As a 20-year old, he finished 23rd in the Normal Hill ski jump at the 1964 Innsbruck Winter Games. As a 24-year-old, he again finished 23rd in Grenoble. But as a 28-year old, and a veteran who had just won three events in a row in Europe prior to the Olympics, Yukio Kasaya was seen as the great Japanese hope at the 1972 Sapporo Winter Olympics
The native of Yoichi, Hokkaido, not far from Sapporo, Kasaya did not disappoint. His first jump blew the judges away. His second jump was not as prodigious, but he still finished first of the 61 jumpers. Kasaya’s total score gave Japan its first gold medal ever in the Winter Olympics, giving the host nation of Japan a reason to celebrate and breathe a collective sigh of relief.
Kasaya’s gold was in fact the only gold medal that Japan was to win. But because Kasaya was joined by two of his Japanese colleagues on the medal podium, Akitsugu Konno and Seiji Aochi, Japan erupted in celebration. As this article from Olympic.org states, “Japan had secured the first ski jumping clean sweep since 1948, and the three athletes were instantly promoted to the ranks of national heroes.”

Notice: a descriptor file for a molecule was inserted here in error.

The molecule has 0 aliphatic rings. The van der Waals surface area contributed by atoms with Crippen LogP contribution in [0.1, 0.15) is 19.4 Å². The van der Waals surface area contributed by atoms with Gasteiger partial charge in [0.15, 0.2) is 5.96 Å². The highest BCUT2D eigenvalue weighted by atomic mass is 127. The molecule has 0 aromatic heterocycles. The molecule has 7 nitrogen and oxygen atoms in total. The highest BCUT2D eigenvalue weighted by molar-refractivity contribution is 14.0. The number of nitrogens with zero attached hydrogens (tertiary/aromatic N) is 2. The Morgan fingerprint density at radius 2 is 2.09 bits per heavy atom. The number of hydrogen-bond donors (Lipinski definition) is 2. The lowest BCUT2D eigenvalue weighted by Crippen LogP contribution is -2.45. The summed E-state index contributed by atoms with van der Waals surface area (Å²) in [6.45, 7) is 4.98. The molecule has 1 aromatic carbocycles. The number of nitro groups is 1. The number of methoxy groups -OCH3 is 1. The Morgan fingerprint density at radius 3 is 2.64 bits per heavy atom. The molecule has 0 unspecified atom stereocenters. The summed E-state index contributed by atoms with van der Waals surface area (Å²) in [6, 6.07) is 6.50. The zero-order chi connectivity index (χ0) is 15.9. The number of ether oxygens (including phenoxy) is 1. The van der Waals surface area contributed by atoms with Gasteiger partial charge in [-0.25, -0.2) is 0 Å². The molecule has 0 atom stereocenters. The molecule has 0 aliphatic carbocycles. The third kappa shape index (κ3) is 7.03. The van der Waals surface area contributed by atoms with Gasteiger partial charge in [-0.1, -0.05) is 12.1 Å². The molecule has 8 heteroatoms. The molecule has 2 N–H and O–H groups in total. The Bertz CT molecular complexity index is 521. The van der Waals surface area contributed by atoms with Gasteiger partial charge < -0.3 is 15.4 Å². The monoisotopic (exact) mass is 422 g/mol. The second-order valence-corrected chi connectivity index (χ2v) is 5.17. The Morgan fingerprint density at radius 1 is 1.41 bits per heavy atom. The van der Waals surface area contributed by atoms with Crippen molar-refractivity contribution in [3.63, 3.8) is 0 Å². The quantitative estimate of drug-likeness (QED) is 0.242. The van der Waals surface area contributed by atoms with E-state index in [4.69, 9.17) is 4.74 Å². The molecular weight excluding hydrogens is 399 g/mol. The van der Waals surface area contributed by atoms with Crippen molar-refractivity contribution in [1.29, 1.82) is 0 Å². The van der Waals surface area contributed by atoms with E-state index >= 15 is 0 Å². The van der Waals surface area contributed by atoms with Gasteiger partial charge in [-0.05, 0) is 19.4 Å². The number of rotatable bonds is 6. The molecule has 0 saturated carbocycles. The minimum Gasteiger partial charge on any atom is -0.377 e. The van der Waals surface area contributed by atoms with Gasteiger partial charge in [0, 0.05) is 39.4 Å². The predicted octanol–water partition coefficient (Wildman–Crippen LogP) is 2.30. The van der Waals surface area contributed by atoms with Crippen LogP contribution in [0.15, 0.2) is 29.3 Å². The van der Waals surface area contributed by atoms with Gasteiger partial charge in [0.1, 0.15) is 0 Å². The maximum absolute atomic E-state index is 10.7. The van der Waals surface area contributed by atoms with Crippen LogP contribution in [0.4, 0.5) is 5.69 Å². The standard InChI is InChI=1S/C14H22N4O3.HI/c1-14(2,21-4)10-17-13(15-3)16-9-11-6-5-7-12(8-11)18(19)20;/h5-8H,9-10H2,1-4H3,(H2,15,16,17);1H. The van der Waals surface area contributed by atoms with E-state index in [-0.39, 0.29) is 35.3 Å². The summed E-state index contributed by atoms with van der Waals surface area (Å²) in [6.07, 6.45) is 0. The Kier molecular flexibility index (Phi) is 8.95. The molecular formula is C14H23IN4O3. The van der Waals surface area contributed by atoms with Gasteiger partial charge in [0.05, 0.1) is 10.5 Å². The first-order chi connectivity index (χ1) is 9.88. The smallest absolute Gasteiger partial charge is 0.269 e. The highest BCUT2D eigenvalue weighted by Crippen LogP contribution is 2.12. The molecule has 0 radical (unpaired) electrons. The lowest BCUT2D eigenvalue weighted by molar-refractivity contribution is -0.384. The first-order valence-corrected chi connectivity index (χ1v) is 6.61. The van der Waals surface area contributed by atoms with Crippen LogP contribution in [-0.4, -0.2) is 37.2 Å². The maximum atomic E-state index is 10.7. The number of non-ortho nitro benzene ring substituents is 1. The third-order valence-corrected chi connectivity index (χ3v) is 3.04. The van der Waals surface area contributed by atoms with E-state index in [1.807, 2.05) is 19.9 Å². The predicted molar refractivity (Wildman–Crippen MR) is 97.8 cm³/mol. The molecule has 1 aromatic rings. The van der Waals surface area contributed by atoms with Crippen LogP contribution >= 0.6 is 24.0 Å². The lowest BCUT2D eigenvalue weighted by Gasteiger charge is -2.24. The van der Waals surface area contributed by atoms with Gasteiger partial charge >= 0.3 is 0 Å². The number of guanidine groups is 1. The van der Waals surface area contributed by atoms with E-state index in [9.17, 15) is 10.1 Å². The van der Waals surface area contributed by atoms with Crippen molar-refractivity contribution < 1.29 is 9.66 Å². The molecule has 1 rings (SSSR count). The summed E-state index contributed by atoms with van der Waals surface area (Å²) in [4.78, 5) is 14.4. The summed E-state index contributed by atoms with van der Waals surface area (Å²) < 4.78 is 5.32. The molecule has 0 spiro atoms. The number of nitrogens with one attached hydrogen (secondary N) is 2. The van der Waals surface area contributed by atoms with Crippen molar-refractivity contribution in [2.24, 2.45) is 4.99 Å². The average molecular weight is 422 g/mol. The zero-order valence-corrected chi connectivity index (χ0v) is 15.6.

According to Kasaya’s Wikipedia page, the site where Kasaya honed his ski jumping technique was a ski jumping facility called Taketsuru, named after the founder of Nikka Whisky Distilling, where Kasaya worked. After the 1972 Sapporo Olympics, the site was renamed Kasaya.